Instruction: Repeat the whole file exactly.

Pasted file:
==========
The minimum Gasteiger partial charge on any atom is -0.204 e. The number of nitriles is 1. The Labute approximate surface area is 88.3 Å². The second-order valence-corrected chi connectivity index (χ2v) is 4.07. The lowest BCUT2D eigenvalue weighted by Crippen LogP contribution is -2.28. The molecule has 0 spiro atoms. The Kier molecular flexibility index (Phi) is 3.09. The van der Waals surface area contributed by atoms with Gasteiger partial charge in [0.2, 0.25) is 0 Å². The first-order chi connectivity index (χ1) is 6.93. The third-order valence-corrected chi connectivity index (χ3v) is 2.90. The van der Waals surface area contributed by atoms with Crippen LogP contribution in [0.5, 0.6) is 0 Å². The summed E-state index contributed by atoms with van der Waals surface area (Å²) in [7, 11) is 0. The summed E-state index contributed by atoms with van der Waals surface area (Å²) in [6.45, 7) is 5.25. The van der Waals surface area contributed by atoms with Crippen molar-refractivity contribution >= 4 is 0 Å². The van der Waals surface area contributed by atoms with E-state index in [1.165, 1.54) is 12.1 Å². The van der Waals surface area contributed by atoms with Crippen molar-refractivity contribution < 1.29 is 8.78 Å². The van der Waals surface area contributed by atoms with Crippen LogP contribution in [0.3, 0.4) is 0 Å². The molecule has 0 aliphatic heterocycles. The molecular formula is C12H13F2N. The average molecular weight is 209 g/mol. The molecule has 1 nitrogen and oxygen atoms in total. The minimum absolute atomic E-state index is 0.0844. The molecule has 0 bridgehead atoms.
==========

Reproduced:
The minimum Gasteiger partial charge on any atom is -0.204 e. The number of nitriles is 1. The Labute approximate surface area is 88.3 Å². The second-order valence-corrected chi connectivity index (χ2v) is 4.07. The lowest BCUT2D eigenvalue weighted by Crippen LogP contribution is -2.28. The molecule has 0 spiro atoms. The Kier molecular flexibility index (Phi) is 3.09. The van der Waals surface area contributed by atoms with Gasteiger partial charge in [0.2, 0.25) is 0 Å². The first-order chi connectivity index (χ1) is 6.93. The third-order valence-corrected chi connectivity index (χ3v) is 2.90. The van der Waals surface area contributed by atoms with Crippen LogP contribution in [0.5, 0.6) is 0 Å². The summed E-state index contributed by atoms with van der Waals surface area (Å²) in [7, 11) is 0. The summed E-state index contributed by atoms with van der Waals surface area (Å²) in [6.45, 7) is 5.25. The van der Waals surface area contributed by atoms with Crippen molar-refractivity contribution >= 4 is 0 Å². The van der Waals surface area contributed by atoms with E-state index in [1.165, 1.54) is 12.1 Å². The van der Waals surface area contributed by atoms with Crippen molar-refractivity contribution < 1.29 is 8.78 Å². The van der Waals surface area contributed by atoms with Crippen LogP contribution in [0.3, 0.4) is 0 Å². The molecule has 0 aliphatic heterocycles. The molecular formula is C12H13F2N. The average molecular weight is 209 g/mol. The molecule has 1 nitrogen and oxygen atoms in total. The minimum absolute atomic E-state index is 0.0844. The molecule has 0 bridgehead atoms.